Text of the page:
person buys a machine that will cost $100 and earn $105 one
year later. This purchase will be worthwhile if the interest
rate is below 5%. Now suppose that inflation jumps from zero
to 10%. The same machine will produce the same output, but
because of the increase in prices, the output will be 10%
more valuable in terms of the money it brings. Thus the $100
machine will earn $115.05 (which is 10% more than 105) in
one year. The investment is now worthwhile at any nominal
rate under 15% (which is a real rate under 5%.) Investment
will remain constant if the real interest rate does not
change; change in nominal rates will not change investment
if it does not change the real rate.
To keep the demand for money constant (which means that
the velocity of circulation remains constant), the nominal
interest rate must remain constant. When people hold cash
balances for transactions; they are concerned with
purchasing power. If all prices double, the amount of
money people want to hold will double, but the amount of
purchasing power they want will remain constant.^{3}
The interest rate is a cost of holding purchasing power. If
the rate of inflation increases, and the rate of interest
with it, holding money becomes more expensive and people
will want to hold smaller amounts of purchasing power.
Thinking of the demand for money in terms of purchasing
power lets us ignore price level and is the key to seeing
the effects of the rate of interest. It is the nominal rate,
not the real rate, that matters.
Further, the rate of inflation independently affects the
demand for money by changing its desirability as a store of
wealth. In cases of very serious inflation, such as the
German hyperinflation of 1923, people try to spend money as
quickly as possible because it is losing its value. As a
result, the velocity of money increases. To some extent
estimates of how sensitive money demand is to interest rates
may be catching this sensitivity of money demand to
inflation because rates of inflation and interest rates move
together.
One could graph the ISLM model assuming that the vertical
axis measured the real rate. Then any time the rate of
inflation changed (and thus the nominal rate), one could
shift the LM curve. A more rapid inflation would shift the
LM curve to the right, for example, reducing real interest
rates and increasing income. The problem with this solution,
however, is that it leaves the rate of inflation as
autonomous, unrelated to what is happening to fiscal and
monetary policy. Though there have been times when many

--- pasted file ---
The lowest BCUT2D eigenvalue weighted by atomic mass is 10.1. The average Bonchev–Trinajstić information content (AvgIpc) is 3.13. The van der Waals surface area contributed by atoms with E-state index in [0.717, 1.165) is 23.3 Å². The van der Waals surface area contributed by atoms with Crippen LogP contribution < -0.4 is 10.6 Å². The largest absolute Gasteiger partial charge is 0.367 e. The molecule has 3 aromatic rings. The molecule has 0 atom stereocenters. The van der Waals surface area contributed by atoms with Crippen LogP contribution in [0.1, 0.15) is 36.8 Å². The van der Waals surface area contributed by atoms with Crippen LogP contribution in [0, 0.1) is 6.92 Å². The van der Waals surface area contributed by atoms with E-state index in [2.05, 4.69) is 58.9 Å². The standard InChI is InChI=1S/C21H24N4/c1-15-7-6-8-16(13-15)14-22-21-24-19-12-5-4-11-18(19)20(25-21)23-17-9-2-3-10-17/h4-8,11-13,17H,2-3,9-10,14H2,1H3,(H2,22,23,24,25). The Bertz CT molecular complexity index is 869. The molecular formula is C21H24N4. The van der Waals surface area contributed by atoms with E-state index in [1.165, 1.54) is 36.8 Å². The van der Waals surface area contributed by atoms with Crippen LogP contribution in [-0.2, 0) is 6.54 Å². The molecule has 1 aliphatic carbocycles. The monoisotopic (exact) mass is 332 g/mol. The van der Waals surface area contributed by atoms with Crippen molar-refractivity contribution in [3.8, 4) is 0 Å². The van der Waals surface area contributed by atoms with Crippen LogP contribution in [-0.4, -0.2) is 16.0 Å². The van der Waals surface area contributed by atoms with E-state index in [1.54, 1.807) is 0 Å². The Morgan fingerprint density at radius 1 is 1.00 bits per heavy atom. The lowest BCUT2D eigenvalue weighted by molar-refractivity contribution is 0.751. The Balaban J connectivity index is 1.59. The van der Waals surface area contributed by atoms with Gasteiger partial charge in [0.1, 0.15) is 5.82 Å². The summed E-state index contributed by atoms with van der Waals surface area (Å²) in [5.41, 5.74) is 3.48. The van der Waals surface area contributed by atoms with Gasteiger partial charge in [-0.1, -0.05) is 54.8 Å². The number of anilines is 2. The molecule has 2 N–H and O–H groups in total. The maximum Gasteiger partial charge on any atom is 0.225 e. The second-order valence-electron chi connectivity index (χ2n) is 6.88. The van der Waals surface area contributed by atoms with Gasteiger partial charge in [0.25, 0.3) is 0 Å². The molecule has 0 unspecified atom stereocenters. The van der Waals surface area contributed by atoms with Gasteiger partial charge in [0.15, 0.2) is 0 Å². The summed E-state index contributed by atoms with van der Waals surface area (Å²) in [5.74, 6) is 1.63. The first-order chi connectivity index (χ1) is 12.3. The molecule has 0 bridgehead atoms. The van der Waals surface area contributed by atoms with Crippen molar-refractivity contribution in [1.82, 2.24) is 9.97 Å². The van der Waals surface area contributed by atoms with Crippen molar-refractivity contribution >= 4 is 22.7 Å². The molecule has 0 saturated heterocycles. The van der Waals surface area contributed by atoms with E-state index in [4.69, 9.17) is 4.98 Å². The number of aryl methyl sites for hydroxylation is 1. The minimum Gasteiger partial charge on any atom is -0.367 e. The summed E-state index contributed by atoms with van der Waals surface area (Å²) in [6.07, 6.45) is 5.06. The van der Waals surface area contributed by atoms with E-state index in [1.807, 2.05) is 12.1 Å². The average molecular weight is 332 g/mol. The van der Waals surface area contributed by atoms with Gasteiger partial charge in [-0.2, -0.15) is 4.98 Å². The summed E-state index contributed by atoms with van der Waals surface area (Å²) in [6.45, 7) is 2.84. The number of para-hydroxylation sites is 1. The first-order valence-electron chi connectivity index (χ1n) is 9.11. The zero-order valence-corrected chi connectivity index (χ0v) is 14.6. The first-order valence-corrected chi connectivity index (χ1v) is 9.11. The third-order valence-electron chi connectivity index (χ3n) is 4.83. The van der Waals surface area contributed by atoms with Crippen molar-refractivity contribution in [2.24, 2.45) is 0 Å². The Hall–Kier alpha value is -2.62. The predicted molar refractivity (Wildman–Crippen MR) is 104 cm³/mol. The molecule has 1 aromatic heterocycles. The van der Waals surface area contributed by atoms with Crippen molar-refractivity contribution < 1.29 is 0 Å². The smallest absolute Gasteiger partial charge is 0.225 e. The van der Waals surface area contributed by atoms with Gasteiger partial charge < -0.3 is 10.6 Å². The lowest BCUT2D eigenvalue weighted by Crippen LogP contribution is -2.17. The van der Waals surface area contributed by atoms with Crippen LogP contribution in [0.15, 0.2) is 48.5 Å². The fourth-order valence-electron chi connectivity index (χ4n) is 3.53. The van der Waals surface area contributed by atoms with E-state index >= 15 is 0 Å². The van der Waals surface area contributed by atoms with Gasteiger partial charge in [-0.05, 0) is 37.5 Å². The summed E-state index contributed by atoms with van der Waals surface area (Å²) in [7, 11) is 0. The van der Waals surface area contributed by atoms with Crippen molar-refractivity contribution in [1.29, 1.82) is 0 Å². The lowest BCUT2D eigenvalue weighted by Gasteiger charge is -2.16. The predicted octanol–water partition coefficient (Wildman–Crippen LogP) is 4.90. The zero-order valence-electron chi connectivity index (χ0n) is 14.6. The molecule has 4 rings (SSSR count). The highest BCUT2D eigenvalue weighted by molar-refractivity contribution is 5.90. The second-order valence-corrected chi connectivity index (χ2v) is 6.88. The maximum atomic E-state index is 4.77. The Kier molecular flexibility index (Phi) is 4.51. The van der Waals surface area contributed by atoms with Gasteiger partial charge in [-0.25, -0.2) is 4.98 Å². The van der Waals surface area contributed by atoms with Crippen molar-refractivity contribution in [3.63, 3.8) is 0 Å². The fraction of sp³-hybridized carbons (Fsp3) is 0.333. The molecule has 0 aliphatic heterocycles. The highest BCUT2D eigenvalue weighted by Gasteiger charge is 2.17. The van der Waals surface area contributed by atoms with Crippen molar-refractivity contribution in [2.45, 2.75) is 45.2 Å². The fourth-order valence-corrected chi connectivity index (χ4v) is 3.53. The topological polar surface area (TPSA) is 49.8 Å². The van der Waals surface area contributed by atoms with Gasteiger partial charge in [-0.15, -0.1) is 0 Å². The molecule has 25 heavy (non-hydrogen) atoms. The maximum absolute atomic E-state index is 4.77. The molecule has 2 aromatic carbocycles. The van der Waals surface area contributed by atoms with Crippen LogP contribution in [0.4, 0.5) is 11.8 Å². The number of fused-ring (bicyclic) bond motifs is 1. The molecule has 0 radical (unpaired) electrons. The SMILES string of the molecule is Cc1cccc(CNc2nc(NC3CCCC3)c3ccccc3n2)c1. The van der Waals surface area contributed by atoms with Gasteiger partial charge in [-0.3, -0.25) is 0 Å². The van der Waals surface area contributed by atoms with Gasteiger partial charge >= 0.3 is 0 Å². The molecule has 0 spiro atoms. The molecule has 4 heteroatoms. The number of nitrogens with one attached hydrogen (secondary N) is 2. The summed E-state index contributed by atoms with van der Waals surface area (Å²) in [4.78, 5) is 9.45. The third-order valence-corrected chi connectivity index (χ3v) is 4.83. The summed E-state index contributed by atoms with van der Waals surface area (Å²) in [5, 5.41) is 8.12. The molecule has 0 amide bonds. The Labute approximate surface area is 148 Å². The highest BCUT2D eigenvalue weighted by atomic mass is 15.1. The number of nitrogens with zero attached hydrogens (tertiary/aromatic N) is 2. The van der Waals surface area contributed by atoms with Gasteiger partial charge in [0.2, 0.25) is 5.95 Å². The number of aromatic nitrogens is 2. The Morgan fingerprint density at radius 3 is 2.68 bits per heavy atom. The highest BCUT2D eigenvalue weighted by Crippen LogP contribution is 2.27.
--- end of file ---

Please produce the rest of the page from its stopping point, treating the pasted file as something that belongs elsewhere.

economists considered inflation autonomous ("costpush"
theories that were very popular in the 1950s are an
exampleprices rise because costs rise), most economists
believe that macroeconomic policy is by far the most
important determinant of rates of inflation.
Given these serious weaknesses, why has ISLM remained as
a framework for so much macroeconomic thinking? A major
reason is that no other simple model gives as much insight.
ISLM suggests that economic disturbances can arise in either
the money market or the goods market, a conclusion that
predates ISLM. Economists want a simple model that concludes
this. Also, ISLM can be expanded and made more complex in an
effort to overcome its limitations.
An recent alternative to ISLM is Aggregate
Supply and Demand.
^{1 }The study was done by
economists at the Federal Reserve Bank of St. Louis and
found that monetary policy was much more powerful than
fiscal policy. It is interesting to speculate how positions
on this study would have changed if the study had shown that
fiscal policy was more powerful than monetary
policy.
^{2 }Actually this equation is
only approximate. The exact formula is:
real rate = (nominal rate  inflation)/(1 + inflation).
When the rate of inflation is low, the denominator can be
ignored.
^{3} It is important to realize
that this last statement is discussing two situations of
equilibrium, one with prices higher than the other. The rate
of inflation is assumed to be the same in both situations.
That people will hold constant amounts of purchasing power
is the central tenant of the quantity theory of
money.
Copyright
Robert Schenk